Calls that fall somewhere between the extremes of flee alarms and assembly alarms are alert calls.  These signals do not tend to cause receivers to move.  They are hypothesizes to inform other individuals of possible threats or other changes in the local environment (Seyfarth et al. 1980).  They may also be used to tell predators that they have been detected causing the predator to hunt other, less vigilant, prey (Caro 1995).  Studies suggest that when a local prey population has been alerted to the presents of a predator, the predator is less likely to succeed in its attempts to capture prey (Bergstrom and Lachmann 2001, Zuberbühler et al. 2009).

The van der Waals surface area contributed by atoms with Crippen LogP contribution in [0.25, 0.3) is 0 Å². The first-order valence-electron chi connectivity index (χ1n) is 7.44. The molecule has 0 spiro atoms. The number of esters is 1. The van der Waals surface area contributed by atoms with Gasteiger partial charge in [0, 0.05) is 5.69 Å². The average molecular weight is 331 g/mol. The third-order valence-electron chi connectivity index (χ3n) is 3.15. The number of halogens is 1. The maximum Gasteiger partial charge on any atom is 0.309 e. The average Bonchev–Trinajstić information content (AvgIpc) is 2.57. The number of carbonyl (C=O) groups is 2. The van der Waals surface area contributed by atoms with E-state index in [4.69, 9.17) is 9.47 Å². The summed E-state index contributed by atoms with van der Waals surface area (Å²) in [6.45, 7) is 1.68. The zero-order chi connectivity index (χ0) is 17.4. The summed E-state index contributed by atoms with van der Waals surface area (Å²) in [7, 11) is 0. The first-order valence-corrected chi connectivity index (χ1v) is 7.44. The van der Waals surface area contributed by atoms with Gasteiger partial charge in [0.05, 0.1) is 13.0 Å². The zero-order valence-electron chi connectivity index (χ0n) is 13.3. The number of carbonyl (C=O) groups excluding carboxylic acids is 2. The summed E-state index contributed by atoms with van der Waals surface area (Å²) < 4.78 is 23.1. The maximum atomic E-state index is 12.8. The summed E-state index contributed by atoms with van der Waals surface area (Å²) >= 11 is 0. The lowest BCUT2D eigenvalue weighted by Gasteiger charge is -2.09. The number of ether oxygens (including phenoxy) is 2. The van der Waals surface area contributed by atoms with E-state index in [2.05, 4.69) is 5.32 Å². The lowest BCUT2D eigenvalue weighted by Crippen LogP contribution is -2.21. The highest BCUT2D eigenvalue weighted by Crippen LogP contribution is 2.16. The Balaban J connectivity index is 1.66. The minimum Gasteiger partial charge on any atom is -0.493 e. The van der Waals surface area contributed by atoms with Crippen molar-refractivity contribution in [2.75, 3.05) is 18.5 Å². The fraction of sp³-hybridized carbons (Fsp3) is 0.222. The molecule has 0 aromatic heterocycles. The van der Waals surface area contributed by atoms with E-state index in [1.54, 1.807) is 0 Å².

Each of these categories of alarm call can contain multiple distinct vocalizations.  Heterospecifics may also perceive and respond to these calls (Hurd 1996, Nolan and Lucas 2009).  For different species to correctly interpret a signal, that signal must have certain characteristics that cause it to be recognized by a wide and varying group.  Such characteristics may include relatively low variability and/or acoustic characteristics that are common to many species.  An example of common characteristics is given by Jurisevic and Sanderson (1994) who found that of the 30 species of bird examined, representing a wide range of taxa, 29 of them produced an alarm call with broad frequency range and a noisy or harmonic structure.  These calls do differ in area of active space, the area over which a call can be detected (Brenowitz 1982).  Flee calls are sent when danger is immediate and received by individuals that are close by (Magrath et al 2007).  Both of these conditions encourage the sender to vocalize relatively quietly and so improve the odds of the sender avoiding detection.  Distress calls are an exception to this in that they are loud, harsh sounds that may cause a predator to startle and stop the attack (Laiolo et al 2004, pers. obs.).  Assembly calls, contrastingly, attract individuals from some distance away, and so need to be louder than standard flee calls (Johnson et al 2003).  They must easily localizable using binaural cues or provide information about the location of the sender in order to effectively elicit a mob (Templeton et al. 2005).